The giant burrowing cockroach
Though the size of a small mouse, Macropanesthia rhinoceros is a harmless – and valued – member of the ecosystem.
The giant burrowing cockroach (Macropanesthia rhinoceros) looks like a monster but is in fact a harmless creature. The gentle giant lacks wings and is not regarded as a pest.
The Australian native, mainly found in tropical parts of Queensland, is one of the largest cockroach species in the world, with individuals weighing up to 35 g and reaching 8 cm in length. (The only real competition for the title of biggest cockroach is Blaberus giganteus, the Central American giant cave cockroach, which weighs a little less but grows a little longer.)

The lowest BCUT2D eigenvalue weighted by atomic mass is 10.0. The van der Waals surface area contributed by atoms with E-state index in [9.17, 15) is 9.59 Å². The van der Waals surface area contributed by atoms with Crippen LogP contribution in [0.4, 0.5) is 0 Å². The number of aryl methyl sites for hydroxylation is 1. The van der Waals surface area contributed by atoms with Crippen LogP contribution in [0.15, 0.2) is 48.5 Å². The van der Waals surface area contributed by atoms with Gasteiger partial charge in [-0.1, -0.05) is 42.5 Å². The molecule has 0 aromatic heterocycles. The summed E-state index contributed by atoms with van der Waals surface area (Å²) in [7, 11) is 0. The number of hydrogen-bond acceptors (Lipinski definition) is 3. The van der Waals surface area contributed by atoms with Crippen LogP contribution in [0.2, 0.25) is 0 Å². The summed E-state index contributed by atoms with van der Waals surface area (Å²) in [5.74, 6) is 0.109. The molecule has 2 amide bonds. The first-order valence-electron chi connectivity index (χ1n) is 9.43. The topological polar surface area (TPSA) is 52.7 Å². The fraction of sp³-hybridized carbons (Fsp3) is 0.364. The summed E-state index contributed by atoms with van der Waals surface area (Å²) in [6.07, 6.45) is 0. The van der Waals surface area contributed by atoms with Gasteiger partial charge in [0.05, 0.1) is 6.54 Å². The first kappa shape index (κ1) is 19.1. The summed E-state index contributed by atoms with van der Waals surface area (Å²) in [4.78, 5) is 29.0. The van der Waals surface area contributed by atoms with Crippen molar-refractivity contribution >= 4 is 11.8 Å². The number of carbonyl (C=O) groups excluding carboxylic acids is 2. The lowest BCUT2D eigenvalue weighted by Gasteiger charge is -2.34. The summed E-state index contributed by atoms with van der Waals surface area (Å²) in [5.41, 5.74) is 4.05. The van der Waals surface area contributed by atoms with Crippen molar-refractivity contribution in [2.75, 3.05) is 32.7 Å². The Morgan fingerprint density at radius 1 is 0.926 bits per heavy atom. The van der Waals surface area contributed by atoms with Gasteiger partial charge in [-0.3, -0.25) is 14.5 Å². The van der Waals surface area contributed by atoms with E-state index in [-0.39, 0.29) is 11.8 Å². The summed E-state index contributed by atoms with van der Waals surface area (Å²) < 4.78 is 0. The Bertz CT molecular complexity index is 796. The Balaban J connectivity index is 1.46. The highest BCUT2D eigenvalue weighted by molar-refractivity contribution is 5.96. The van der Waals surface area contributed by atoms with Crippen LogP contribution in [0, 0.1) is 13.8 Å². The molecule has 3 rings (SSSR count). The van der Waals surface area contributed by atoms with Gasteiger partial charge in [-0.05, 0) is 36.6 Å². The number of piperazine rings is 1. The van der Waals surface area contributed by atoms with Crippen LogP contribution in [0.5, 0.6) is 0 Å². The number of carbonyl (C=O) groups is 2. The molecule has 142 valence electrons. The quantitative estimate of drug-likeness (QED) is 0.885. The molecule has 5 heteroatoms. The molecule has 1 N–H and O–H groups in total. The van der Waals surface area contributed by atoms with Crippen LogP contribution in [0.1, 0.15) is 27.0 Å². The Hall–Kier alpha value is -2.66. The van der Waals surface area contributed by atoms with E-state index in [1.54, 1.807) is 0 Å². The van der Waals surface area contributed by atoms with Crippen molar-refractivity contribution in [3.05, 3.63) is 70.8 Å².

The creatures make their homes by burrowing down about 1 m into soil, and play a vital ecological role by consuming dead leaves and other matter.